How does Sid at The French Café differ from The French Café?

First thing that’s different is the food. I think every chef has their own style and mine differs from Simon Wright’s. Customers at The French Café were used to Simon’s signature dishes so it has been a balancing act, ensuring that we create dishes that make previous customers happy yet introduce them to something new.

Chand has been slowly making changes to the interiors and we changed the artwork when we took over. A few weeks back we changed the lounge area in the bar, and next will be all the upholstery in the restaurant when we close in December. We are slowly trying to put our mark on the restaurant space so that the staff and guests feel the difference.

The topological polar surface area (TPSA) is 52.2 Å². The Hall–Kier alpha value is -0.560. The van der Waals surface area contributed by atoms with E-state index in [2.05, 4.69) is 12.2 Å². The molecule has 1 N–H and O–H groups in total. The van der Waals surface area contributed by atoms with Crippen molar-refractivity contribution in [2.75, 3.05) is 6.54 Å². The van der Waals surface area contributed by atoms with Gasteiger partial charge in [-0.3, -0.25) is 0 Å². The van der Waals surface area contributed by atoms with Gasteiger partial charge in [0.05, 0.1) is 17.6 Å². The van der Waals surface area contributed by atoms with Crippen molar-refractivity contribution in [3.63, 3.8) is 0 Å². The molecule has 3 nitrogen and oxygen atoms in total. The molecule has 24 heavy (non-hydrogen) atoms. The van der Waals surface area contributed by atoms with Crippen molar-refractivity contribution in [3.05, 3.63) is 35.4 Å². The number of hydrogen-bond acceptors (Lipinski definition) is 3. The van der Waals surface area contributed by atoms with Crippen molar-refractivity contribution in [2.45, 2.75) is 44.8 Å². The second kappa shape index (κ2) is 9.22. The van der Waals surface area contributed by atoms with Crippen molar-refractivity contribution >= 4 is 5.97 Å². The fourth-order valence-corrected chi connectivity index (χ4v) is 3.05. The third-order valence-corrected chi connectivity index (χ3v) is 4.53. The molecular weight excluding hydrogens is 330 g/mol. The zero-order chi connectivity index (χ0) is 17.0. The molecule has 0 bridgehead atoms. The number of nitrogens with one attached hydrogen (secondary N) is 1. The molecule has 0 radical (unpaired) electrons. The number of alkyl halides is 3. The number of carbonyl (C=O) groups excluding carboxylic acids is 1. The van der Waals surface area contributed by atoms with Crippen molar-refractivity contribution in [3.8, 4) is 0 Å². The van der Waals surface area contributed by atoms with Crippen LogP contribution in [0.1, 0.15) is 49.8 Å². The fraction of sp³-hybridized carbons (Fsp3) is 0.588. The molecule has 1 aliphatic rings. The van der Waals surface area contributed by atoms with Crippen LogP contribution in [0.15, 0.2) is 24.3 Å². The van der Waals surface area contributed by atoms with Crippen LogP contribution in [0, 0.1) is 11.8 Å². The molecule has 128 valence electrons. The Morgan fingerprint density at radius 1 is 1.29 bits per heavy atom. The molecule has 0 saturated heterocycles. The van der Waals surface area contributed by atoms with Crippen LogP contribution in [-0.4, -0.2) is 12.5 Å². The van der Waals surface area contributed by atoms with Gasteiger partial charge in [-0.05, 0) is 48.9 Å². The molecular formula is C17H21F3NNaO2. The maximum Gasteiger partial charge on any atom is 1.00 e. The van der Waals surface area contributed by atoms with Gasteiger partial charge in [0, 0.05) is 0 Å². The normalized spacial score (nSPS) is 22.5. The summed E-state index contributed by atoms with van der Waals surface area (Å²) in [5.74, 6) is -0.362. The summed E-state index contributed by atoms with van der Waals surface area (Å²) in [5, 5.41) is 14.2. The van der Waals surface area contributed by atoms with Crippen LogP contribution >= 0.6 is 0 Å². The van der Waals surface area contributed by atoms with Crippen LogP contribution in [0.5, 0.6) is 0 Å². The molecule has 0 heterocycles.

Can you tell us about the menu and wine list?

My favourite dish is the sourdough ice-cream with blackberries, strawberries (and shards made from them), basil oil and dulce de leche. It’s a dish that showcases seasonal berries and also uses off-cuts from the sourdough bread we bake in house, so it reduces wastage.

One of my favourite wines at the moment is the 2014 Millton Clos de Ste Anne chardonnay from Gisborne. I love New Zealand chardonnays and this one is particularly well structured.

Sourdough ice-cream with beer praline and raspberry at Sid at The French Café. Photo: Josh Griggs

What do you have in the pipeline for 2019?

Next year will mark Sidart’s tenth birthday and Cassia’s fifth, so it will be a very special year for us. We will be consolidating and working on perfecting what we do in each restaurant, and are looking at hosting guest chefs throughout the year.

Brought to you by Vittoria Coffee